Last autumn my mom called to announce the birth of my brother's fourth child and her eighth grandchild, a granddaughter.
"What's her name?" I asked.
"Willa" replied my mom.
"Oh! Like the author..."
"Willa Catheter," she interrupted. My mom has a habit of mixing up words.
"Not catheter! That's used in medicine. It's CATHER!" I laughed into the phone.
I finally read Willa Cather's O Pioneers! I enjoyed it immensely: her vivid descriptions, the way she weaves nostalgia with merciless truth-telling, and the shocking direction the book takes towards the end. Who knew life on the prairie in the late 1800s could be so riveting? But the real genius of the book is the way Cather describes the land: "It was still a wild thing that had its ugly moods; and no one knew when they were likely to come, or why."
Yesterday a storm blew through with winds so strong our windows shook violently in their frames. I braced myself for the sound of shattered glass. When it was over (the windows still intact), Micah returned home and told me a city block in Laramie had to be evacuated because of a broken gas line. The Red Cross was called to set up an aid station. "How does an underground gas line end up damaged?" I asked. "I have no idea."
There was also the rather dramatic announcement a couple weeks back of a mountain lion in a Laramie city park. An alert went out telling people to avoid the area. So of course great hoards of people jumped in their cars and drove over to Undine Park. "It wound up being a huge problem for the police who found themselves having to keep the people away," said a woman in my yoga class. She explained how the mountain lion, a cub, was quite naturally searching for territory and would find its way out of town again. All he needed was to be left alone.
A few days before the mountain lion incident Micah and I were on a hike in Curt Gowdy State Park near Laramie. We were on our way back from the Hidden Falls when we came upon a woman lying on the side of the trail, surrounded by a small gaggle of concerned people. A man and a young woman frantically searched for cell reception before finally putting in a call to 911. "She dislocated her knee," said the man. Micah and I quickly hiked the remaining twenty minutes to the trail head parking lot, where Micah was able to pinpoint the woman's location on a map for the assembling search and rescue team. A man sitting nearby in an old, red suburban asked, "Hey, do you know what's going on?" Micah explained. "That's too bad," sighed the man. "And all she needed was a walking stick."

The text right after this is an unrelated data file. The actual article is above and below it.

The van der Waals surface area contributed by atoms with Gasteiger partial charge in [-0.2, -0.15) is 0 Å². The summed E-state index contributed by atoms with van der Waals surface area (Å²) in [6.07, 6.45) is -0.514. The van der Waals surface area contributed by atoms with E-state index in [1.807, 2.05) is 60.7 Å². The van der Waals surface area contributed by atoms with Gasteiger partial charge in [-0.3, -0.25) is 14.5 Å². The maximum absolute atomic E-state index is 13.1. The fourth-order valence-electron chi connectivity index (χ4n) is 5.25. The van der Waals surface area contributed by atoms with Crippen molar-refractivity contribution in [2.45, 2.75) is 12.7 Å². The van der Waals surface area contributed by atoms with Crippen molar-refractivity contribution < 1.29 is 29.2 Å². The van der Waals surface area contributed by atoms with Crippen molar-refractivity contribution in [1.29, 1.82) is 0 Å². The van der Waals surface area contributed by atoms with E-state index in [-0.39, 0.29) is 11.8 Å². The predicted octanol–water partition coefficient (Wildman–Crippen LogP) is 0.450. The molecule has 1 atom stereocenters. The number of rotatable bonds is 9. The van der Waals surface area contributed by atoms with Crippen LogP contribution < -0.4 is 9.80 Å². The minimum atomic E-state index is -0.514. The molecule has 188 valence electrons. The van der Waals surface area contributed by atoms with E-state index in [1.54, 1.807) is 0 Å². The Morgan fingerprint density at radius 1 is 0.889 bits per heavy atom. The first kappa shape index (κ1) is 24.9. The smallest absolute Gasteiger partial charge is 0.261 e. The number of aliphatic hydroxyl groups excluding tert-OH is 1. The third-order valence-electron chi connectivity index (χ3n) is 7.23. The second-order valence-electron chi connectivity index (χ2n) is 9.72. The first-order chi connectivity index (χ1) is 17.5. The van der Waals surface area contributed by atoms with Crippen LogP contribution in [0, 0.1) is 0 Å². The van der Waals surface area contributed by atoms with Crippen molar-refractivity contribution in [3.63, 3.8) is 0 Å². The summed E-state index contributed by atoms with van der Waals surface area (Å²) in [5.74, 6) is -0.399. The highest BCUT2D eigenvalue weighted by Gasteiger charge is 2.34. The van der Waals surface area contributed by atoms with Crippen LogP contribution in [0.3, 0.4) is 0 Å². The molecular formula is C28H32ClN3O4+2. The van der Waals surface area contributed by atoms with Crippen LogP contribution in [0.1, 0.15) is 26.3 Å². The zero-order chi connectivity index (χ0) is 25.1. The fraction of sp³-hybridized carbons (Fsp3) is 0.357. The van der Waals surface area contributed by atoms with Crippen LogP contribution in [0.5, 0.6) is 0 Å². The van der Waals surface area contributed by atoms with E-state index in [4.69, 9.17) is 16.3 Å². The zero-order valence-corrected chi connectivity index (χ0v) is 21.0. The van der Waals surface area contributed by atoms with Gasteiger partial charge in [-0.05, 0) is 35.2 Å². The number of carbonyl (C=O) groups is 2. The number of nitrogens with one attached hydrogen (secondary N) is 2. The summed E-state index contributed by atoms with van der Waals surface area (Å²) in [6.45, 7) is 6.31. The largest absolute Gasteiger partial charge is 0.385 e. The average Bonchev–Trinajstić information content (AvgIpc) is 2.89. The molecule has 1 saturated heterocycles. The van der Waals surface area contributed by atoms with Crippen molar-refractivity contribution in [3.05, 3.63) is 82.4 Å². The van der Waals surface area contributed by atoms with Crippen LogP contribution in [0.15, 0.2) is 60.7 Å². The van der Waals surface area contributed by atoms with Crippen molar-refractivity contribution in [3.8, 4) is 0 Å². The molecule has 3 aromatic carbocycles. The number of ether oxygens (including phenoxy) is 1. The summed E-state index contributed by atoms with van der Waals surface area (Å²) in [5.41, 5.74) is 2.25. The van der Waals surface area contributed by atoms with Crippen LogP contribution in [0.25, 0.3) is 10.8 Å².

A damaging wind storm, mountain lion on the move, and spectacular search and rescue mission are just some of the signs that the land is still a wild thing. It still has its ugly moods. But unlike Cather's time we know exactly why they come. The science of global warming means we can no longer speak of the land as some mysterious, moody enigma.
Since Trump's disastrous decision to pull out of the Paris climate accord I've included a daily prayer petition in my journal "for the protection and redemption of creation." I know this prayer is pointless unless it is one that goes beyond words, taking life in our daily actions. In the past few years, Micah and I reduced our house footprint, sold a car, set up two raised bed vegetable gardens, and planted several bushes of salvia for the bees, bugs, and butterflies. But just as I begin to believe our small acts might actually amount to something, I open up The Washington Post to find yet another article on how the EPA chief is pushing a governmentwide effort to question climate change science. It's hard to keep believing in one's small acts in the face of overwhelming and collective assaults on the environment.
But what choice do we have? So, I write the check to the Natural Resource Defense Council. I continue to pour buffalo compost made in Colorado on our salvia as bees buzz around it. I count it as a small victory when the college student we've hired to house-sit for us in a couple of weeks proudly informs us she rides her bike everywhere. And other victory when I overhear a spirited conversation among a group of friends about how they plan to start buying ethically raised meat from a nearby ranch. I have to believe these small acts, added together, are an answer to a prayer: "for the protection and redemption of creation."